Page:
When I’m bored or stressed or antsy, I like to just pick a direction and walk. It’s a way of both burning off steam and exploring.
So after my first class of the semester (more about that later), I turned left and walked. I couldn’t tell you what streets I was on. I’m still trying to get the hang of looking at the buildings for the street names instead of a pole on the corner. I don’t know how Brits do it, honestly. I guess they just never knew different.
It didn’t help that I took random turns, wandering through one-way residential streets that curved in odd directions. I enjoyed looking at the expensive Kensington houses, wishing I was rich enough to afford one or imaging who was. They were beautiful in a way that was oddly familiar: the box-like urban houses with ornate details repeating down the street in long lines. They were similar to Boston bownstones, Baltimore rowhouses, and New York City townhouses. As I walked past the London version, there were times I had to remind myself what city I was in. I never knew before how much northeast American architecture had been influenced by English building styles. It makes sense, considering the history, but it’s not something you’d think about stuck in an American-bubble.
Speaking of American things, I ran across a Whole Foods. Being a native to the city that founded the health food chain, I thought it would be interesting to see inside. I meandered through the isles, snacking on the dozen or so food samples they had polite English employees giving out, noting the small differences. Everything was still much more expensive, but certain food items were more prevalent. Various meringues populated the baking session, British-grown squash and berries were sitting in a place of pride, and there was a whole room devoted to cheese.
Once away from the food, the next couple hours were characterized by books. I stumbled onto a library and got a library card. It was as simple as filling out a form and telling the librarian I was studying abroad. Next, I found a Waterstone (the English version of Barns & Noble) and was amused by the cover and sometimes title changes of my favorite books, Harry Potter included. Finally, I wandered into a second-hand bookstore.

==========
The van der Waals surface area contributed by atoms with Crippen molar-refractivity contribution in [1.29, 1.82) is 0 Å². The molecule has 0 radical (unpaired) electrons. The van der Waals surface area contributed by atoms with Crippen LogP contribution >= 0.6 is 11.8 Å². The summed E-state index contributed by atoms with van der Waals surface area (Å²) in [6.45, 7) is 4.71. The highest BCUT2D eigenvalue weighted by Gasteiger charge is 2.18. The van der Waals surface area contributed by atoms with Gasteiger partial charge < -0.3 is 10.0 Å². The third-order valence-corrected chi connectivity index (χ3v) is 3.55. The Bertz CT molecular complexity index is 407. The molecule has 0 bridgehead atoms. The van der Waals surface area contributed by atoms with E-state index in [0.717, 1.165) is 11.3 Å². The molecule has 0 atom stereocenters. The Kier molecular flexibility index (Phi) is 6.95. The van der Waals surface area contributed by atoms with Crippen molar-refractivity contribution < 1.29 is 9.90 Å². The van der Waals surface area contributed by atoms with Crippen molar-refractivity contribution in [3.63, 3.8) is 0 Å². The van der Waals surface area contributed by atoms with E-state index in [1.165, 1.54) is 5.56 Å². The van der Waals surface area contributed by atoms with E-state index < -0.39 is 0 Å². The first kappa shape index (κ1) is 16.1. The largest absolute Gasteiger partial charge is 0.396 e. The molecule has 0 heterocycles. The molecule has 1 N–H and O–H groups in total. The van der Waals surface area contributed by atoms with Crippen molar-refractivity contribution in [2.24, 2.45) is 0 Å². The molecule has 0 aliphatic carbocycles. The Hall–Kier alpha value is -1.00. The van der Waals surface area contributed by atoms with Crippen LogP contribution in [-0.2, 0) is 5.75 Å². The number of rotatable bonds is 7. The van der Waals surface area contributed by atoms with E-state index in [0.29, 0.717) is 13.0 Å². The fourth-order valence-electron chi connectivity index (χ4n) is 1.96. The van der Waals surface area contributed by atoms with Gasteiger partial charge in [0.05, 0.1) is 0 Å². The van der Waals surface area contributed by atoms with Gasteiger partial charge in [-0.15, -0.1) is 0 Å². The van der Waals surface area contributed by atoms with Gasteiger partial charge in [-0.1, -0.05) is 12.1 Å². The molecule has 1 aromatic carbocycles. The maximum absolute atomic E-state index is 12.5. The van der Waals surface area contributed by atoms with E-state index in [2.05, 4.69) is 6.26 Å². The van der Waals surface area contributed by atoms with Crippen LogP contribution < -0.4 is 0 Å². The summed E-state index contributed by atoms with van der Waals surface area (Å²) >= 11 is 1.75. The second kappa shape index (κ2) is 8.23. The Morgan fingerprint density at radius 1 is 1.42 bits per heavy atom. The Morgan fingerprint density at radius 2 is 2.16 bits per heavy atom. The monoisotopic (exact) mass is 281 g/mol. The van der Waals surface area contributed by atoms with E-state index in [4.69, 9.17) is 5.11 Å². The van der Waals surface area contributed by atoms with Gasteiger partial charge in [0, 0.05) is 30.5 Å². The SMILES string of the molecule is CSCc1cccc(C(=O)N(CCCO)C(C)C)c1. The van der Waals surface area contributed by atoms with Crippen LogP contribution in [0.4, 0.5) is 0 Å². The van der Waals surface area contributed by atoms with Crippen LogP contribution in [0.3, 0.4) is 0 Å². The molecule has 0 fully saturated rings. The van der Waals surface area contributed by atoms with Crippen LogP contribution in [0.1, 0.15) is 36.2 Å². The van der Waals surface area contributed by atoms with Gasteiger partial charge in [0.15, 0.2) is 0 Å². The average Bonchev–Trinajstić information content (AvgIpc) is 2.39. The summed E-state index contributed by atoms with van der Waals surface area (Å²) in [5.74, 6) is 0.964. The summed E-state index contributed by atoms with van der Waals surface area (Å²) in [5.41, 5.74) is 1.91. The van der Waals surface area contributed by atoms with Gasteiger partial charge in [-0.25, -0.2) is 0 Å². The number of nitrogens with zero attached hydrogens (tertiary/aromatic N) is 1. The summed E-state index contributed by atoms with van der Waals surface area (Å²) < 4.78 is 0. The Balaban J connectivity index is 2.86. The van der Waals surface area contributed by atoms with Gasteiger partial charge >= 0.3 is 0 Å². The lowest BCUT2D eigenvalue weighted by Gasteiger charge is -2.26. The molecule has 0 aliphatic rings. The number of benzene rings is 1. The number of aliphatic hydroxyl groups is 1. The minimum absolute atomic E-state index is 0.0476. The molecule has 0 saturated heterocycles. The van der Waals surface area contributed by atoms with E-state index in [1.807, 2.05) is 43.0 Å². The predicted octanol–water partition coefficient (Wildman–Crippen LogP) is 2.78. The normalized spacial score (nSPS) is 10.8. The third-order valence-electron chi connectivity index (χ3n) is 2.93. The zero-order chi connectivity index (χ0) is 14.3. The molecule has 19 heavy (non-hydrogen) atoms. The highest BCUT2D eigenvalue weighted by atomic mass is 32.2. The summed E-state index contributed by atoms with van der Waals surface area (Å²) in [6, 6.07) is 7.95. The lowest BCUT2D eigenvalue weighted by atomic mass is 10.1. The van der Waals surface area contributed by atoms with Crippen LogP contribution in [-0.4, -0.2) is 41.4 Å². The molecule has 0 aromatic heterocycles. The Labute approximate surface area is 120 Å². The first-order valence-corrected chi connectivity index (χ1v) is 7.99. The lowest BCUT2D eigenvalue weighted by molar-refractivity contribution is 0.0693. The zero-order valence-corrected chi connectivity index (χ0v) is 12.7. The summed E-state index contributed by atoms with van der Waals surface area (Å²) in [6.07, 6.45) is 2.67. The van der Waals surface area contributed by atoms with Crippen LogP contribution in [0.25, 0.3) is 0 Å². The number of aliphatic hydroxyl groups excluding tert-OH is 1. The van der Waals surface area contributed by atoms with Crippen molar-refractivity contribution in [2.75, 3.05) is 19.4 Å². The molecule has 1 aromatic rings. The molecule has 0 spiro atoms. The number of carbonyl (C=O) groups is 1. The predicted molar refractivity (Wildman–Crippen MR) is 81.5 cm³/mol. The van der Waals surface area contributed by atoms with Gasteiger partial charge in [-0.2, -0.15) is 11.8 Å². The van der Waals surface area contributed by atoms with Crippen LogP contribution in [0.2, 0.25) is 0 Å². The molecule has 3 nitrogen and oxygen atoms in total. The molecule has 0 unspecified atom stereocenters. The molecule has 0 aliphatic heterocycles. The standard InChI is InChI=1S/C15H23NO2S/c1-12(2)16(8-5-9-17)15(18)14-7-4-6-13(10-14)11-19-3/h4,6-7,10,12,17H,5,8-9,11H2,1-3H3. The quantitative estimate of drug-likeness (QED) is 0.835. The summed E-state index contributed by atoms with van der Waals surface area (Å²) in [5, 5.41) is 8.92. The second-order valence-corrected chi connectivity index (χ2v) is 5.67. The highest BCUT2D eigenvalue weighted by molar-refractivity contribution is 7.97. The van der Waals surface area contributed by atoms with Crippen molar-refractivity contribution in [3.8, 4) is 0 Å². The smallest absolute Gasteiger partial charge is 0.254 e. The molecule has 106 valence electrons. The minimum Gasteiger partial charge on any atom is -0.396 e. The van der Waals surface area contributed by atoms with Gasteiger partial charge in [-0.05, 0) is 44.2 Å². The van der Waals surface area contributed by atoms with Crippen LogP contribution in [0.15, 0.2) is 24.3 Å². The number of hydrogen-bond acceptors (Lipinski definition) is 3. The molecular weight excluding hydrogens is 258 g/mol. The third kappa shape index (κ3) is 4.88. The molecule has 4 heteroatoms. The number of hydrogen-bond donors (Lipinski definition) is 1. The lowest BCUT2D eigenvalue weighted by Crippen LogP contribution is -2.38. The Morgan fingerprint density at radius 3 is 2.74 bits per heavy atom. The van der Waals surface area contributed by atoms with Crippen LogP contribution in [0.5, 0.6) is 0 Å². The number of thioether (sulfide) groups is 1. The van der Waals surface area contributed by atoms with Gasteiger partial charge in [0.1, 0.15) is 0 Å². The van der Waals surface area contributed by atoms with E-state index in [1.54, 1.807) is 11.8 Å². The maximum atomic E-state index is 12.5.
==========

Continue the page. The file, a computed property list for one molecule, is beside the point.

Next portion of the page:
It was a long, narrow place with fiction lining the walls and comics filling the middle. There seemed to be no sense or reason to the order of the books. Some were alphabetized by author, and others were just shoved together based on their genre. There were less than a dozen people there, but it felt packed. So, I scooted my way around them and into the basement. If I thought the ground floor was disorganized, it was nothing compared to the underground. Piles of books laid haphazardly on shelves and counters, with no system to arrange them. It smelt of damp, and the lighting was dim. I smiled. If this was a movie, this place would be where the main character found a long-lost treasure. I would’ve liked to be a main character, but I didn’t feel like spending a couple hours looking, so I moved on.
From there I strolled down some main streets, encountering the occasional tourist shop along the way. There were several who were selling the exact same dresses at £10-15. It reminded me of New York City in some way: numerous shops stocked with shallow, ostentatious souvenirs and cheap, mass produced clothing. I wondered who first opened those kinds of stores. Probably the Americans.
I ended up on Portobello Road, the famous market place sung about in Bedknobs and Broomsticks. I strolled down half way, eventually buying some souvenirs. (As much as I believe they are basically representations of unabashed capitalism, I can’t be harshly cynical all the time.) I would’ve walked down more, but I was tired and getting hungry. “I’ll come back,” I told myself, “and bring my camera.”
And from there, I took the tube home.